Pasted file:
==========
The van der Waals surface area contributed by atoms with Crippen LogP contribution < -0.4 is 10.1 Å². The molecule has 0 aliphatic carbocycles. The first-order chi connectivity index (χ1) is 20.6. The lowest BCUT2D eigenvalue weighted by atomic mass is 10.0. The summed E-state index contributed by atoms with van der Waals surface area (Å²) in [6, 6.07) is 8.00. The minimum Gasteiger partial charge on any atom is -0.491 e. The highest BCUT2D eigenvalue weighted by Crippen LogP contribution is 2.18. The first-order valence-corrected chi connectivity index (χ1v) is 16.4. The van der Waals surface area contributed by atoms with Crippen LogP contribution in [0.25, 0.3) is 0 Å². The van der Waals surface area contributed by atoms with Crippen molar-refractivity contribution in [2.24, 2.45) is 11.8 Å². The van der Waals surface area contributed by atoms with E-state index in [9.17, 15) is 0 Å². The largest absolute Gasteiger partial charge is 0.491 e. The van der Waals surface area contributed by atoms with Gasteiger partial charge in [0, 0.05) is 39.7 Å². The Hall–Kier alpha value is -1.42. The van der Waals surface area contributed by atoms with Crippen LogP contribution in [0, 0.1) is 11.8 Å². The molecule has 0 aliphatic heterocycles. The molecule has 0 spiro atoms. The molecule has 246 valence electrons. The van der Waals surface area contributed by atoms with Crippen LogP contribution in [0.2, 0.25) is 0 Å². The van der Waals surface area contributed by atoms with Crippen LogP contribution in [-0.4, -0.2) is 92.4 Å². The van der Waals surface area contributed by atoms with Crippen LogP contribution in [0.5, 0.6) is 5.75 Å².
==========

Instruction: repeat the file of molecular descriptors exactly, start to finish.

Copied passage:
The van der Waals surface area contributed by atoms with Crippen LogP contribution < -0.4 is 10.1 Å². The molecule has 0 aliphatic carbocycles. The first-order chi connectivity index (χ1) is 20.6. The lowest BCUT2D eigenvalue weighted by atomic mass is 10.0. The summed E-state index contributed by atoms with van der Waals surface area (Å²) in [6, 6.07) is 8.00. The minimum Gasteiger partial charge on any atom is -0.491 e. The highest BCUT2D eigenvalue weighted by Crippen LogP contribution is 2.18. The first-order valence-corrected chi connectivity index (χ1v) is 16.4. The van der Waals surface area contributed by atoms with Crippen LogP contribution in [0.25, 0.3) is 0 Å². The van der Waals surface area contributed by atoms with Crippen molar-refractivity contribution in [2.24, 2.45) is 11.8 Å². The van der Waals surface area contributed by atoms with E-state index in [9.17, 15) is 0 Å². The largest absolute Gasteiger partial charge is 0.491 e. The van der Waals surface area contributed by atoms with Gasteiger partial charge in [0, 0.05) is 39.7 Å². The Hall–Kier alpha value is -1.42. The van der Waals surface area contributed by atoms with Crippen LogP contribution in [0, 0.1) is 11.8 Å². The molecule has 0 aliphatic heterocycles. The molecule has 0 spiro atoms. The molecule has 246 valence electrons. The van der Waals surface area contributed by atoms with Crippen LogP contribution in [0.2, 0.25) is 0 Å². The van der Waals surface area contributed by atoms with Crippen LogP contribution in [-0.4, -0.2) is 92.4 Å². The van der Waals surface area contributed by atoms with Crippen LogP contribution in [0.5, 0.6) is 5.75 Å².